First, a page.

Omega 3 fatty acids are essential for optimal health, yet are one of the most overlooked, and deficient fat in the average European or American diet.
A recent study found that most Americans are seriously deficient in animal based omega-3 fats, and this deficiency is the sixth biggest killer causing over 96,000 deaths a year in the US alone.
The problem is that our typical diet tends to be excessively high in omega-6 fatty acids, such as those found in seed oils, vegetable oils, margarine spreads, cottonseed oil and soybean oil.
These industrial oils are very cheap to produce and have therefore become the oils of choice for the majority of pre-prepared foods and baked goods you find in stores.
Ideally we should seek a ratio of around 1:1 or 2:1 in favour of omega-6, but many people eat a ratio of as much as 30:1. 40:1, or even 50:1!.
This is a huge missed opportunity as omega 3 fats have been linked to a wide range of health benefits including:
- Cardiovascular health (lowering systolic blood pressure, improving cholesterol, helping plaque buildup in arteries, and lowering chances of heart attack or stroke)
- Stabilising blood sugar levels (linked to diabetes)
- Reducing muscle, bone and joint pain by lowering inflammation
- Improving mood and depression factors
- Sharpening the mind and benefiting concentration and learning
- Boosting immunity
- Assisting digestive disorders like ulcerative colitis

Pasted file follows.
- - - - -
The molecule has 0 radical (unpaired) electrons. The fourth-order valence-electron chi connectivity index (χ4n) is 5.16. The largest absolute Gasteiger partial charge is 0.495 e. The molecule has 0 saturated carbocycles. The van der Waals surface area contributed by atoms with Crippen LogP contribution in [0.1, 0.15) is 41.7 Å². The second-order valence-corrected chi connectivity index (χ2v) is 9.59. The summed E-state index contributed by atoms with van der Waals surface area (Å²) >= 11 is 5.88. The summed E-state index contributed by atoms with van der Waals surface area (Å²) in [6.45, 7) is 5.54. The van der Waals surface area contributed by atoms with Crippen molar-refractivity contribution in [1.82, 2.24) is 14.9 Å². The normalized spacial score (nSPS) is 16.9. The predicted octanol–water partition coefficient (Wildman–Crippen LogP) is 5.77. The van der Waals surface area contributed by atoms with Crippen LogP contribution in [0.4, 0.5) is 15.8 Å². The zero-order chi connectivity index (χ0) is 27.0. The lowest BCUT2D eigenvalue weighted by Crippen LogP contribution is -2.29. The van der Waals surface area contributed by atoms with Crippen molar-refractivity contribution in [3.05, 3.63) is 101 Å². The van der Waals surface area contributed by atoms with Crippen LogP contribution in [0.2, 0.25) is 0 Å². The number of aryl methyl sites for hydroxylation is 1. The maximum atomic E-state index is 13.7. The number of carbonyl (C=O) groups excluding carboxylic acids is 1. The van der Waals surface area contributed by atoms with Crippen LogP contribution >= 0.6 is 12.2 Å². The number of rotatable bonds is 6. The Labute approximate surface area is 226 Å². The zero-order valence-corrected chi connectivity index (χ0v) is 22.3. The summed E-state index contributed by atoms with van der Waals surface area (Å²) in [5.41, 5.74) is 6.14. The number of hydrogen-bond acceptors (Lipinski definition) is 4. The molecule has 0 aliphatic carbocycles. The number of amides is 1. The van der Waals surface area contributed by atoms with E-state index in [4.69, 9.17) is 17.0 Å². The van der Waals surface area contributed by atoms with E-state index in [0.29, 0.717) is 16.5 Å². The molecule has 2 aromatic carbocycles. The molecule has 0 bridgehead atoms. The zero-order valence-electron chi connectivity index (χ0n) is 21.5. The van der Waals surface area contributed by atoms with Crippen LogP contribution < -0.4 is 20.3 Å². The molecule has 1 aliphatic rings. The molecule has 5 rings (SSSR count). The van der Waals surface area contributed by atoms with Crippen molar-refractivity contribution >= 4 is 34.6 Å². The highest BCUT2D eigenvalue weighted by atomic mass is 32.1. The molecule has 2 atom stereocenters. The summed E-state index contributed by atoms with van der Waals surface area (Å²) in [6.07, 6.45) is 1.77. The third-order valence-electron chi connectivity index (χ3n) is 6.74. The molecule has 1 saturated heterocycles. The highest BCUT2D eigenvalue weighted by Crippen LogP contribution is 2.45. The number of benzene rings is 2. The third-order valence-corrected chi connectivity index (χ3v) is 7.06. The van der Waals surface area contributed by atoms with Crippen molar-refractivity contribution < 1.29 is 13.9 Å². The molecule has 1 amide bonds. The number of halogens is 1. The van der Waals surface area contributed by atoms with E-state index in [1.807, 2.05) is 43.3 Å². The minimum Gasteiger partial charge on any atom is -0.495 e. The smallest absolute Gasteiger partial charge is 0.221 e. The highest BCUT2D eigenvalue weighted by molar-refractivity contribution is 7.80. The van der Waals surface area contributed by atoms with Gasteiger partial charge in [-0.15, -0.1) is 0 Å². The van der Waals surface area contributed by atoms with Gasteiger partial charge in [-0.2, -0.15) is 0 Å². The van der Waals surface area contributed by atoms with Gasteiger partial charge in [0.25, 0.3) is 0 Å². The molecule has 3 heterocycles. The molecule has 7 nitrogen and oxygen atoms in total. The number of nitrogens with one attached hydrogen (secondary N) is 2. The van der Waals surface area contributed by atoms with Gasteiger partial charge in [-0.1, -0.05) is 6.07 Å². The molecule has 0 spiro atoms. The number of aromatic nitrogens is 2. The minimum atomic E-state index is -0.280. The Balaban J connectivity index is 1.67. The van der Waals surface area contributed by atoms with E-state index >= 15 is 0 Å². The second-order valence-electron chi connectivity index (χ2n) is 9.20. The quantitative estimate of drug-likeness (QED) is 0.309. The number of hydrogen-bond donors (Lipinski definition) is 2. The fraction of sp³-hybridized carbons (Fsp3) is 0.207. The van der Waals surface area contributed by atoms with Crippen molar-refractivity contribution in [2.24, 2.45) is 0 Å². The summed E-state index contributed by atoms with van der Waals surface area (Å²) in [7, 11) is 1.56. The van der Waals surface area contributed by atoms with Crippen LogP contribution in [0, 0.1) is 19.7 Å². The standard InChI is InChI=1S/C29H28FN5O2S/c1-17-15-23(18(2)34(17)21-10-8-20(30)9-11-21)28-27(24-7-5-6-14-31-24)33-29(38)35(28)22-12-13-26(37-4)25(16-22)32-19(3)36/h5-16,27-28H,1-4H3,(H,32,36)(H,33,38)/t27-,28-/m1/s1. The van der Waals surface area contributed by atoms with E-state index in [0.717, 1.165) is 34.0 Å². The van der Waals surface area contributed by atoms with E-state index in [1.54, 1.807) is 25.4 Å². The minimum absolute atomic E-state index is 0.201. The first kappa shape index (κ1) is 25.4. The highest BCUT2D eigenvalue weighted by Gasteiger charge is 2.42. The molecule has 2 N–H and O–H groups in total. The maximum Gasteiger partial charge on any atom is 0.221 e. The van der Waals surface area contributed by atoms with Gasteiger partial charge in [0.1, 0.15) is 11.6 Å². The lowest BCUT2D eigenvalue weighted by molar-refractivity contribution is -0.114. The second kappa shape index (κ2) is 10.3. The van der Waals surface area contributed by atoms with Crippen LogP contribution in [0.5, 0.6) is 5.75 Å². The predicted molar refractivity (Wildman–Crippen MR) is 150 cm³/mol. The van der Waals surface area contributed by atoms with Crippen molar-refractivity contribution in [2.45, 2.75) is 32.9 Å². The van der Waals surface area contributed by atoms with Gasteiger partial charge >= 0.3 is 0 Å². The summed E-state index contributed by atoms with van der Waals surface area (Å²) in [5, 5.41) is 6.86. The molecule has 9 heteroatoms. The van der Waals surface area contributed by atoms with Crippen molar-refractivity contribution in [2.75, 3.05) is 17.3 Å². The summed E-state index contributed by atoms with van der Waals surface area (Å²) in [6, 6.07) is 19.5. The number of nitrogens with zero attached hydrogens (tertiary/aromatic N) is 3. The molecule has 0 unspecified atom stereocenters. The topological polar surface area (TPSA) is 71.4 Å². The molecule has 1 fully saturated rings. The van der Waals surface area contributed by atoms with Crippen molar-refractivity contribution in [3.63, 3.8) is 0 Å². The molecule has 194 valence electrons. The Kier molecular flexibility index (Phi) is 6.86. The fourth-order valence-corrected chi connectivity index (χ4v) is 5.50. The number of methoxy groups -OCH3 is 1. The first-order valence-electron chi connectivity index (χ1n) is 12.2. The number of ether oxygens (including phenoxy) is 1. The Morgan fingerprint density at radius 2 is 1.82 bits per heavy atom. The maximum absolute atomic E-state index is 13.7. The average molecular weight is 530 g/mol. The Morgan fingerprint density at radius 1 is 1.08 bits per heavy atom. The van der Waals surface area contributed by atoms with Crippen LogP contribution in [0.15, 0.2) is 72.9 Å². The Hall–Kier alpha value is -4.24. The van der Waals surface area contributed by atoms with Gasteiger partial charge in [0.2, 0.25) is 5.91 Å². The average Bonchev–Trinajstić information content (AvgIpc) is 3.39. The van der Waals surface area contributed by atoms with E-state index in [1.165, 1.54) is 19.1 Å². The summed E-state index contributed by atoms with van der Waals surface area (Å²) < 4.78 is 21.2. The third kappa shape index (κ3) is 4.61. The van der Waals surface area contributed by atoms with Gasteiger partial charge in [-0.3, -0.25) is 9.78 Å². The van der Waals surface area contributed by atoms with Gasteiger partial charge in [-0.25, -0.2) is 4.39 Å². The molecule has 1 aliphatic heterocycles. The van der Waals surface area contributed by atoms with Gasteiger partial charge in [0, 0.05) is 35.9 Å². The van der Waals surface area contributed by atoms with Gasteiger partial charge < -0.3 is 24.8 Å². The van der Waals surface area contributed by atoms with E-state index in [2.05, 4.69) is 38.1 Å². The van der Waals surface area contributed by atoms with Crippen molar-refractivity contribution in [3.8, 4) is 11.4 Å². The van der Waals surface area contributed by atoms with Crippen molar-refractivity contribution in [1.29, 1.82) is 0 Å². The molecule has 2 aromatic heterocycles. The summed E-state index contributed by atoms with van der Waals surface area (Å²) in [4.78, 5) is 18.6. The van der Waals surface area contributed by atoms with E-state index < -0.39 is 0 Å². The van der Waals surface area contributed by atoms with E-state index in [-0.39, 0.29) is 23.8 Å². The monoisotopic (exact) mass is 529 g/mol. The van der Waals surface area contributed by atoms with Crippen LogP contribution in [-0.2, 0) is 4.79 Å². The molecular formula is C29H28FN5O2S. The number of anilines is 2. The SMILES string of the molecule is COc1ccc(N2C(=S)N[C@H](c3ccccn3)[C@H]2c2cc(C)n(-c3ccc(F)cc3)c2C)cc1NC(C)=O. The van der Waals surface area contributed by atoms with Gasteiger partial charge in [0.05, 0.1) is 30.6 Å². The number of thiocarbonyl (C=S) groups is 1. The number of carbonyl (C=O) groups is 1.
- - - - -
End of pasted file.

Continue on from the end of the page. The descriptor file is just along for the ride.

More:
- Lowering risk profile for cancer
- Improving appearance and skin health
What are the signs you may be deficient?
Early warning signs may include excessive thirst, frequent urination, dry hair and skin, sleep problems, attention problems, sub optimal memory and emotional sensitivity such as depression or anxiety.
But a deficiency is also associated with high inflammation, a “silent” health problem which only surface at a later stage through cardiovascular problems, and auto-immune diseases.
Therefore to be on the safe side we recommend lowering your intake of foods high in Omega 6 fatty acid, and increasing your intake of Omega 3 fatty rich foods as a preventative step.
How can you get more Omega-3 Fats in your diet?
Animal foods and seafood are the best sources of Omega-3 fatty acids, EPA and DHA, but modern industrial farming techniques mean that the food on your table is likely to contain a lot less Omega-3 fatty acids than you expect.
Lets look at a how Omega 6 to Omega 3 ratios differ when you compare the typical farmed / grain fed meats or fish you find in the stores, to more expensive grass fed / wild caught alternatives (the lower the better):
- Standard grain fed beef (over 20:1) vs Grass fed beef (3:1)
- Standard grain fed chicken (around 20:1) vs Naturally fed free range chicken (3:1)
- Supermarket eggs (20:1) vs Naturally fed free range eggs (1.5:1)
- Farmed salmon (1:3) vs wild Alaskan salmon (1:10)
Persistent organic pollutants (POP) are also 5 to 10 higher in farmed fish vs wild caught varieties.
As these statistics indicate, grain based feeds with soy and corn reduces the Omega-3 content, meaning you are likely going to get mostly Omega-6 fats.
A consequence of this is that your actual Omega 3 intake is probably a lot lower than you think!